Like PayPal, Braintree handles PCI compliance for you, and if you leave, Braintree will let you take your consumer data with you.

The kicker? You get all of this for a standard 2.9% + $0.30 per transaction. There’s no monthly fee, no monthly minimum volume, no PCI compliance fee, nothing.  Braintree has a solid list of integration options as well.

3. Square

Square reviewFounded: 2009

Type of Processor: Third-Party Processor

Typical Rates: 2.9% + $0.30; 3.5% + $0.15 for recurring billing

Square (see our review) is primarily known for its mobile payments, but for quite a long time it’s had a (very basic) free online store. Lately, Square has really stepped up its eCommerce offerings. You can still use the plug-and-play online store or choose one of the eCommerce integrations — but you can also use the Square eCommerce API to create your own custom setup.

Square doesn’t let you use any gateway but its own, and you can only use the gateway if you’re also using Square Payments. There is a recurring payments option, but it’s not as advanced as some other options we’ve seen (and it’ll cost you more — 3.5% + $0.15). There’s also no marketplace functionality.

Square’s assortment of third-party integrations is robust and covers most of what you want — and there are plenty of Square-powered solutions as well.

Apart from any of the optional add-on services, which Square will bill you monthly for, you only pay 2.9% + $0.30 per transaction. Square is PCI compliant, with no PCI compliance fees assessed.

4. Stripe

Stripe payment processing reviewFounded: 2011

Type of Processor: Third-Party Processor

Typical Rates: 2.9% for cards and mobile wallets; 0.8% for Bitcoin and ACH

Stripe (see our review) specializes in eCommerce payments, with a huge array of features designed for maximum customization. The Stripe toolkits (and their documentation) can power eCommerce as well as in-app payments (and even mobile payments).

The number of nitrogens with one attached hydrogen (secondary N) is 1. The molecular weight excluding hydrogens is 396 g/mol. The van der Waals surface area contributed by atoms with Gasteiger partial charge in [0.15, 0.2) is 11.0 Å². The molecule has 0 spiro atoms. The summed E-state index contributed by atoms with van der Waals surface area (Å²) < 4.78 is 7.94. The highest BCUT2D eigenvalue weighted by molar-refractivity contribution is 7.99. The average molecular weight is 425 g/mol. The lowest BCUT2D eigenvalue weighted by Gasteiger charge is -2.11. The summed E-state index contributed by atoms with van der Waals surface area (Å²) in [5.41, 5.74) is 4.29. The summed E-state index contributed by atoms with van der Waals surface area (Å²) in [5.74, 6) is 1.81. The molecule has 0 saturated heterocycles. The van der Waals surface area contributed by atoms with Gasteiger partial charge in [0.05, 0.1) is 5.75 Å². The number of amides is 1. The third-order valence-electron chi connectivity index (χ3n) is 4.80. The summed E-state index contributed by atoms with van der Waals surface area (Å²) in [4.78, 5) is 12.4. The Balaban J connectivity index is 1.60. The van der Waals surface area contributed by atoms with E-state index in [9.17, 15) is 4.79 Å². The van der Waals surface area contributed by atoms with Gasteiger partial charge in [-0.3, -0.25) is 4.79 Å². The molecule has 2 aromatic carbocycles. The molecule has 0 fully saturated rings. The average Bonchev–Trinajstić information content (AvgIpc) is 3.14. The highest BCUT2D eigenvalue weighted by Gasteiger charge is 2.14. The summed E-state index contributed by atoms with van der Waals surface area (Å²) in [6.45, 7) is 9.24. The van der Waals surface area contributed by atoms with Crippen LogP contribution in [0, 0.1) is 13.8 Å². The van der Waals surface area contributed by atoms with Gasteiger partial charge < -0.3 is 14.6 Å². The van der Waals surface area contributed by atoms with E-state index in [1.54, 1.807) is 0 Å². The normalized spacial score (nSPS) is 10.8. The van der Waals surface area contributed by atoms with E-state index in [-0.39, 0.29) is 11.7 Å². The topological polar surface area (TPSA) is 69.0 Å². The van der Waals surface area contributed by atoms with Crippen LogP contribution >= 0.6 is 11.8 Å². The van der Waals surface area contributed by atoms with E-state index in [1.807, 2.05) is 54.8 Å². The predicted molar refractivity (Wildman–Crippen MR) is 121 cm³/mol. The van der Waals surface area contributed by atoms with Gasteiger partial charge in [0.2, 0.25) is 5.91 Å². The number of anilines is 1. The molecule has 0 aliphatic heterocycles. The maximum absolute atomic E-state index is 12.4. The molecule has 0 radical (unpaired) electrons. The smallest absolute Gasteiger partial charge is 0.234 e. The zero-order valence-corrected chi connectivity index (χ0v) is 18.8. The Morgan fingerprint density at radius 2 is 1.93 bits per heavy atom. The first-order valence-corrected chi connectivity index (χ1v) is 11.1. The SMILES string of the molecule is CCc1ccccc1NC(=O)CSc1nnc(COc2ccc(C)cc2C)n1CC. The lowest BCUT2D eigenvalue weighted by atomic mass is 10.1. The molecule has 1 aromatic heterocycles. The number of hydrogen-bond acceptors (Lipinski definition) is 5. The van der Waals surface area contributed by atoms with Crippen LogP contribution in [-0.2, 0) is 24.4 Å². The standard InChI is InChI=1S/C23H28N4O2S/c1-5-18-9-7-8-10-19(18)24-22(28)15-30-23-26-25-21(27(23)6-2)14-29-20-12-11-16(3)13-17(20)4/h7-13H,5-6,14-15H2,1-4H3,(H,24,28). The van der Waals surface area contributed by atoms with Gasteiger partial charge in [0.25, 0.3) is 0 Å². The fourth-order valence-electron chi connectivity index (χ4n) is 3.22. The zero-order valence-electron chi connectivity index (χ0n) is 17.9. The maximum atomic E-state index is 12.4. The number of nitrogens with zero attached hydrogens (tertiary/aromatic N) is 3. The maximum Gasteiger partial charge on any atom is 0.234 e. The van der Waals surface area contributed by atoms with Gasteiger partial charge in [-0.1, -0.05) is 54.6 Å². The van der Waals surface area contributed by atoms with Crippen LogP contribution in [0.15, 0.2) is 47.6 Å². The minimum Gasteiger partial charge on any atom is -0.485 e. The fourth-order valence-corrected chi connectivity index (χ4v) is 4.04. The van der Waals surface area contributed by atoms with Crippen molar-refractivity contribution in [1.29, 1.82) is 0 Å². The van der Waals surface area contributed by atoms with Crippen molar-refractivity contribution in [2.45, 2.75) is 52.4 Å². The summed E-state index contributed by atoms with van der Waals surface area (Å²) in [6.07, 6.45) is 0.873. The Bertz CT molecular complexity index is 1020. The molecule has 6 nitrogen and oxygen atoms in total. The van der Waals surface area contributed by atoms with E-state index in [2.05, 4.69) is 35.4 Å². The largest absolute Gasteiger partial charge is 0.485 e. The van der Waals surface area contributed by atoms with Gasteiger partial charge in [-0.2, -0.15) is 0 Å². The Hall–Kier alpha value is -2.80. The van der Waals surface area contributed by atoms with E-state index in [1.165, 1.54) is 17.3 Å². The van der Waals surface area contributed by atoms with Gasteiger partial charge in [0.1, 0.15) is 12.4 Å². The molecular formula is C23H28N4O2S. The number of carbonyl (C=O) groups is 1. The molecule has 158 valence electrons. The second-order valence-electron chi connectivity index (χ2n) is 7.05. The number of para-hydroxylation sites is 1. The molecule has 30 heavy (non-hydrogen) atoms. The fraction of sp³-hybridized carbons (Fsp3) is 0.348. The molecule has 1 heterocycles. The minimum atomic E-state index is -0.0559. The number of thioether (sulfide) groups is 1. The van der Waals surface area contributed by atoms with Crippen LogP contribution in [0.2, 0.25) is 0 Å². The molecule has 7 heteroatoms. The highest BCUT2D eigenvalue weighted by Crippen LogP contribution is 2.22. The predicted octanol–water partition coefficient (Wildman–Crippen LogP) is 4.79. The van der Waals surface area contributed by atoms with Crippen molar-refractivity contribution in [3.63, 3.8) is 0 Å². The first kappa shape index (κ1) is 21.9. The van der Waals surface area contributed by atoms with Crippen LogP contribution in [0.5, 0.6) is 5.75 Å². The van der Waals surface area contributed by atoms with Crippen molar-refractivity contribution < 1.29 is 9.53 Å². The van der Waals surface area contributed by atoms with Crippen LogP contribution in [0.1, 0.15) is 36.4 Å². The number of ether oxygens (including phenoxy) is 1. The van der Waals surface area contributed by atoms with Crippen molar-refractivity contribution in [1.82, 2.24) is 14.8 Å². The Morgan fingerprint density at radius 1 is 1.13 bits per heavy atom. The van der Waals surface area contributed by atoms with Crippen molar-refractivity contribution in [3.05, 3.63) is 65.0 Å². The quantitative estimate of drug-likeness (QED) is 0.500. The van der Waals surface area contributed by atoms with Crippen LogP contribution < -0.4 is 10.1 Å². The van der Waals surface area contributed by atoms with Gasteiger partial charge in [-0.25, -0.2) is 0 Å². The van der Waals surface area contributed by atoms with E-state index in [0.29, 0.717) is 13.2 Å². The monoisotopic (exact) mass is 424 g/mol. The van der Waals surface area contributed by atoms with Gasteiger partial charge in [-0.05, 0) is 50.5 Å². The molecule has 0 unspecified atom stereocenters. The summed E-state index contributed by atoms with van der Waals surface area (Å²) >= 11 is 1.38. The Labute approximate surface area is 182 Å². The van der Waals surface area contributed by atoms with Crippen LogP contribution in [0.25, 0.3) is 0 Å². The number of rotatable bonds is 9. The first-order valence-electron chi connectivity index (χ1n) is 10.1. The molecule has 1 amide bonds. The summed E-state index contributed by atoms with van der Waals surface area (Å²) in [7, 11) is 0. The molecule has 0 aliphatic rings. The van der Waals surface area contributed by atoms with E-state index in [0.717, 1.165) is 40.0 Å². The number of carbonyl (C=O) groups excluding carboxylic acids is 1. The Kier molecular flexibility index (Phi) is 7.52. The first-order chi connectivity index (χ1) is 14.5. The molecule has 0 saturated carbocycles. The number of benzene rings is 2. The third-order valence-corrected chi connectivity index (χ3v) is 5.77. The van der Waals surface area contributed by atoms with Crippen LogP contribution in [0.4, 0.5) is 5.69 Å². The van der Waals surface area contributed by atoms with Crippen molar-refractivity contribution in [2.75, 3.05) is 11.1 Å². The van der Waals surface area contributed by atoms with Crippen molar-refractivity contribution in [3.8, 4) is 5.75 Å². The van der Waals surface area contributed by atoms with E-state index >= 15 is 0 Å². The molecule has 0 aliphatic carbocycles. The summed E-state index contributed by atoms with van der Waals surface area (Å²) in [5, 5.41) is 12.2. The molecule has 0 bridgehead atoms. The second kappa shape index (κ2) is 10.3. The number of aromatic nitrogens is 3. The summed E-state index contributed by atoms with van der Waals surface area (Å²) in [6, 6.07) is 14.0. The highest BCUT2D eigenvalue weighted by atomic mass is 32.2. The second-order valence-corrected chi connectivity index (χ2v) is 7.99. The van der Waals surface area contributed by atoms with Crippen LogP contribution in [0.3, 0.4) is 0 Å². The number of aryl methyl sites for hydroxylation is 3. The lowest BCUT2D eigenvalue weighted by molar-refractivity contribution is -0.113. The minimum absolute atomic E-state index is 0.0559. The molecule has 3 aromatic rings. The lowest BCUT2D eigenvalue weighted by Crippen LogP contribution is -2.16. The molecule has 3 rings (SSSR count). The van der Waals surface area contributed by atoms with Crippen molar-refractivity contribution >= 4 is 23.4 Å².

Stripe Checkout may just be the most powerful and customizable checkout form available. However, you’ll also find a great selection of marketplace tools and recurring billing options. Stripe gives you a gateway, hosted payment page, PCI compliance, and the ability to keep your data with you if you ever decide to leave.

Stripe charges just 2.9% + $0.30 per transaction. There’s no monthly fee, no PCI compliance fees, no charge for using any of Stripe’s feature beyond its marketplace tools.

I should note here that Stripe is often the back-end processor for any branded payments services (for example, Shopify Payments). You’ll typically find some sort of disclosure on the site before you sign up, so be sure to check.

5. Payline Data

payline-data-logoFounded: 2009

Type of Processor: Merchant Account

Typical Rates: Interchange + 0.35% + $0.10; $15/month

Payline Data (see our review) integrates with more than 125 different shopping cart options — not counting its own integrated solution, which is ideal for merchants with just a handful of products. There’s an API that you can use to create a custom integration for online or mobile app payments, as well. With Payline, you also get support for invoicing and recurring billing.